Oriental Treasures: The Promised Neverland
It’s not often that I enjoy Japanese manga (oddly for someone who grew up with an Eastern persuasion- the things I enjoy from that part of the world can be counted on my digits). But when I do, I burn through page after page, from start to the latest chapter (or to the finish), usually in the space of half a day.
The Promised Neverland is one of those rare few. This series largely features on the weekly magazine Shonen Jump (marketed towards the 13-15 range in Japan), and is a breakout success for its writer Kaiu Shirai and artist Posuka Demizu- this series has been picked up for an English language release by Viz Media (who exists to bring the best of Japan’s cultural exports to the West).
The series follows the tale of Emma, Ray and Norman, three children amongst the many who live happily in an orphanage, until one day, their curiosity gets the better of them and witnesses something that shakes the core of their idyllic existence- that they are simply bred as premium quality, (free-range) food for demons that live outside. With that grim knowledge in mind, the three plan to break out from a place that has always been their home, and brave the unknown.
The most intriguing part of this simple premise (that could have been squandered by YA authors) is that the story is allowed to go at a very slow pace and the reader gets insight into the mind of the various protagonists, and even the side characters, as they set our their plans and counter-plans- there’s a whole Great Escape vibe that goes on, planned and led by pint-sized Steve Mcqueens. The suspense and word-building builds up slowly, as the reader (and the protagonists) find out about the strange and eerie setting, and any twists and turns the story takes are logical rather than left-field.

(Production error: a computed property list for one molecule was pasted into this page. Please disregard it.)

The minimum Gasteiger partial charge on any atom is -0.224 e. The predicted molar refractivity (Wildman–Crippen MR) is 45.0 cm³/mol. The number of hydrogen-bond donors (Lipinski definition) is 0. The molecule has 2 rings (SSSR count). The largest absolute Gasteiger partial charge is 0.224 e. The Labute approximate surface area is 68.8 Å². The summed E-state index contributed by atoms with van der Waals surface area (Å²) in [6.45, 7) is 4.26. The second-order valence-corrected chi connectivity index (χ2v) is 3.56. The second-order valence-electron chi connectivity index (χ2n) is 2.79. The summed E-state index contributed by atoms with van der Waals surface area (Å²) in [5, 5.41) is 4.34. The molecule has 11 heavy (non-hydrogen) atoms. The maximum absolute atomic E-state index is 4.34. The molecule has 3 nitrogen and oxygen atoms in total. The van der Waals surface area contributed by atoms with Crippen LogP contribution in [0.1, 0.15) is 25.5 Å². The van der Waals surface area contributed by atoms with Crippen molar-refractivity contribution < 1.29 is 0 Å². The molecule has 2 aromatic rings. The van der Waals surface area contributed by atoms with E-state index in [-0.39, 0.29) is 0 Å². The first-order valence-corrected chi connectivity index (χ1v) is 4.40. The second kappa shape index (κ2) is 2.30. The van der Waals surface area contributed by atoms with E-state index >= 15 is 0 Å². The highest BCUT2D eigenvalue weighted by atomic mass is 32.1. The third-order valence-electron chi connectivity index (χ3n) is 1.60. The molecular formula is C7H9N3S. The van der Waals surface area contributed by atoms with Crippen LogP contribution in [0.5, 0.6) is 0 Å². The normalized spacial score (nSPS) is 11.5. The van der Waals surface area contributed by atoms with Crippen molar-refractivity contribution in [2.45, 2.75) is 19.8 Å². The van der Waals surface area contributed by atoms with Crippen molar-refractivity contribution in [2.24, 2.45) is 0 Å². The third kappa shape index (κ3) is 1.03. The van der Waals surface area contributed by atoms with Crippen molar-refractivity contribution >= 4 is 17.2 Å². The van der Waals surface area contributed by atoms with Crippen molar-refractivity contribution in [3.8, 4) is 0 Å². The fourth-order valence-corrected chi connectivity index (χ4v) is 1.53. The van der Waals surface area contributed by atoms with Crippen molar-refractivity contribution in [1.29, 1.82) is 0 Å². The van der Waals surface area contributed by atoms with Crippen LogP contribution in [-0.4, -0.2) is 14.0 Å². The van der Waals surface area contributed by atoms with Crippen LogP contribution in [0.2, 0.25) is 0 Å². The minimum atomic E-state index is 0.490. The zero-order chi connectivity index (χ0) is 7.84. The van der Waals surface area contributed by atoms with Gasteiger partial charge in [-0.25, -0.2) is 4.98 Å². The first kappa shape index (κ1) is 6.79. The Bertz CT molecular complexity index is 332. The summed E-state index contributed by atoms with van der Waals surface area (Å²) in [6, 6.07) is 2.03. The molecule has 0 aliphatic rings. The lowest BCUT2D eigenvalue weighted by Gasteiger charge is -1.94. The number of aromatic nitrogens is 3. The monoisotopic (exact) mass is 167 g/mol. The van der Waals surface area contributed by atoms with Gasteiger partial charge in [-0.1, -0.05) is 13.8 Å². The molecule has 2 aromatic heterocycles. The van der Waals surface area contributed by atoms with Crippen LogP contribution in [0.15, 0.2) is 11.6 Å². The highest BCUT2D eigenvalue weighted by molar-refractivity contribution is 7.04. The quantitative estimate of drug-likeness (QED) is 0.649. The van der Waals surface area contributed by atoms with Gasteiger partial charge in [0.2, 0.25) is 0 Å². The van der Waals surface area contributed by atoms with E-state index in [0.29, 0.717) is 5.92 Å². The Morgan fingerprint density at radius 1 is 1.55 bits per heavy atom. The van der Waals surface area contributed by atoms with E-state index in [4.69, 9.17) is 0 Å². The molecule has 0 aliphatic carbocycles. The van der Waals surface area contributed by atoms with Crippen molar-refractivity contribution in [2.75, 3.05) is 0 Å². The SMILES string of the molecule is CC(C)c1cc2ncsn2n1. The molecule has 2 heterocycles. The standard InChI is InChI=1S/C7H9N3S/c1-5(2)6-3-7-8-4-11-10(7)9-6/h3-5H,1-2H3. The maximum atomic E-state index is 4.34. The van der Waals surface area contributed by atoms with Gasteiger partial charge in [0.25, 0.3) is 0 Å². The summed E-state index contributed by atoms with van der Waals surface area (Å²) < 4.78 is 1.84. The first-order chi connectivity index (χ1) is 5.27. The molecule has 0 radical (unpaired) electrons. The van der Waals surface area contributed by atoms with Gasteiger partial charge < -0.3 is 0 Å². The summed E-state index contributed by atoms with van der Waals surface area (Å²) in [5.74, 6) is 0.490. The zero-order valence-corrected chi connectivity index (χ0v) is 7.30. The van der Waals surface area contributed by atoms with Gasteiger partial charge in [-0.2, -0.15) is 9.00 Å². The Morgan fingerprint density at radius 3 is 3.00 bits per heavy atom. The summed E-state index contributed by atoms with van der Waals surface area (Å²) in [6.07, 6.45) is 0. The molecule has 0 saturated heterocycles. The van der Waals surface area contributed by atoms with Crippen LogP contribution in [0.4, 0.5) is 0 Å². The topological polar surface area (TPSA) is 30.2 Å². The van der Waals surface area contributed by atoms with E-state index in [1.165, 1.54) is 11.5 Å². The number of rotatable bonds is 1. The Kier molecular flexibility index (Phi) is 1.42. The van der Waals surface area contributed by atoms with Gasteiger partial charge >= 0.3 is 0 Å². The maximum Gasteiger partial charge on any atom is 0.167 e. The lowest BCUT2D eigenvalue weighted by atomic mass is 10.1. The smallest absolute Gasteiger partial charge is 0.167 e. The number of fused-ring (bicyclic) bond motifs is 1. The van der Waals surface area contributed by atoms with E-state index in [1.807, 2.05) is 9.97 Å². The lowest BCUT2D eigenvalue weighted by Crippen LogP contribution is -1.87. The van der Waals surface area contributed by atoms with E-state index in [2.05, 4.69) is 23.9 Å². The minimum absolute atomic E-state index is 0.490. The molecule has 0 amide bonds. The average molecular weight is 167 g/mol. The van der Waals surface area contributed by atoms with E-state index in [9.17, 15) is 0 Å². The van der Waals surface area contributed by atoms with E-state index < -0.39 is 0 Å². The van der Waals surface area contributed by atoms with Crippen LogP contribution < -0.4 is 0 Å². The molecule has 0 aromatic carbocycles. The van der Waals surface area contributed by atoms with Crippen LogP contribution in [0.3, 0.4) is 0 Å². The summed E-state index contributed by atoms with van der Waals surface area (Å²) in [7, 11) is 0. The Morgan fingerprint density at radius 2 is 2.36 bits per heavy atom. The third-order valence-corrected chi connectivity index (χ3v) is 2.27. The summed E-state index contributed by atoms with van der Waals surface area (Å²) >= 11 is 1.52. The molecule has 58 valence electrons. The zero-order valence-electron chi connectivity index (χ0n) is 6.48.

The Promised Neverland isn’t light on the philosophical themes- the story and pages are heavy on the concepts of existentialism- about what it means to be ‘living’ than merely existing, the battle between one’s idealism, pragmatism, and reality. All of this philosophy is often in the background to be unpicked by the reader and meditated on, rather than explicitly obvious.
The series itself is still ongoing, having only started August of 2016, but I'm liking the direction that the story is going, so I'll leave it here.
Where to read- Mangafox- a nice little portal for fans of the medium to enjoy works that aren't available in the West, translated by enthusiasts. Alternatively, an English release is expected in December 2017.